Guccio Gucci

Guccio Gucci 1940

When we hear the name Gucci, most of us think of Alessandro Michele’s extraordinary world that he created in recent years for the brand, or perhaps of Tom Ford’s sensual campaigns. But long before the creative directors of recent years, the Gucci brand started in a humble leather atelier in Florence, and its founder was Guccio Gucci. In this week’s article on iconic fashion entrepreneurs, we delve into the life of another impressive visionary, who started off his career working as a bellboy in London’s Savoy hotel.


Guccio Gucci was born in 1881 to an improvised milliner. When he was a teenager, he left his home in Florence and traveled to London to look for work opportunities. When he was in London he worked in various jobs, but also as a bellboy in the Savoy hotel, where he witnessed many of the elite clientele arriving with well-made leather suitcases. His dream was to return to Italy and start his own company making leather goods that will blend the English aristocracy with the Italian craftsmanship. When he returned to Italy, he worked in a leather craftsmanship atelier, called Franzi, where he learned the art of leather crafts making.

Entrepreneurial Profile:

Just as many of the fashion entrepreneurs in this book, Guccio Gucci also came from humble beginnings, and had the desire to create a better life for himself. When he left Italy as a teenager to look for his fortune, his idea was not just to find jobs in order to make a living, but his early days show an openness to identify a need. He sees the international and elite clientele of Savoy Hotel, arriving with sophisticated accessories, and when he witnesses the luggage collection and the leather accessories, he has the idea to create his own company one day. It is therefore no coincidence that upon returning to Italy, he starts working in a leather atelier, called Franzi, and a few years after apprenticing there, he starts his own store in Florence. His early customers are horse-riding nobility, and their demand for the horse-riding accessories leads to the horse-bit symbol, that is one of the most enduring symbols of the brand to this day.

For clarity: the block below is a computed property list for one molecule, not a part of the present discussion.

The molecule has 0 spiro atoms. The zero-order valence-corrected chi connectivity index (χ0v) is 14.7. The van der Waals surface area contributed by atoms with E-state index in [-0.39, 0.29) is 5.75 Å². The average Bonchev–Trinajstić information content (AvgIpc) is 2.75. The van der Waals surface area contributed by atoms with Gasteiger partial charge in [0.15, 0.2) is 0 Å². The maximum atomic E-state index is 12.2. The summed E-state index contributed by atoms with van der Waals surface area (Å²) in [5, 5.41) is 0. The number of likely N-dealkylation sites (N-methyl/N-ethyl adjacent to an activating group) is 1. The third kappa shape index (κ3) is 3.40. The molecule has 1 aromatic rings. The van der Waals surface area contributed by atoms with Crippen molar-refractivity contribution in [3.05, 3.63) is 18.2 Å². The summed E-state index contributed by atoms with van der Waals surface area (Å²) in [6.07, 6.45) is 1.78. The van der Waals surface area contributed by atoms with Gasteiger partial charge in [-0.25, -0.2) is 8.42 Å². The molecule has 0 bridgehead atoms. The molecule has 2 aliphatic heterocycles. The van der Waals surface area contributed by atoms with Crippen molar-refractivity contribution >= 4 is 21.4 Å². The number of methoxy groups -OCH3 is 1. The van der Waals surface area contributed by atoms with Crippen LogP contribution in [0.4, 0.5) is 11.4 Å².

Jackie Gucci bag with the famous horse-bit symbolPhoto credit: WWD

He is an astute businessman and entrepreneur, who invests in the growth of his brand, expanding into other products, such as shoes, belts and wallets, and opening a second store in Rome. When there is a shortage of supplies in the 1940s, he experiments with alternative materials, such as bamboo and linen, which is in line with sustainability principles.

Just as it is the case with the other fashion entrepreneurs in these articles, he expands into the American market, by opening a store in New York, recognizing that this market has potential for growth.

A Gucci bag with bamboo handle from the 1960sPhoto credit:

Key Success Factors:

Guccio Gucci has an innate ability to first recognize a need in the market and focus on the needs of the customers. He is a true visionary not only when it comes to recognizing needs, but also market growth (i.e., expanding internationally into the American market, and opening Gucci’s first store in New York). He is someone who invests in quality, as well as experimenting with new materials, and also quickly introducing new product lines when he recognizes that there will be a demand for them. Guccio’s innate ability of observation has been one of the key success factors that created a brand that has stood the test of time. He has introduced symbols, such as the interlocking double G, the bamboo handle, and the horse bit. His investment in quality, craftsmanship and exclusivity has helped the brand to grow from a small Florentine saddlery shop to an iconic brand that is recognized and desired worldwide.

Guccis first store in New York in 1953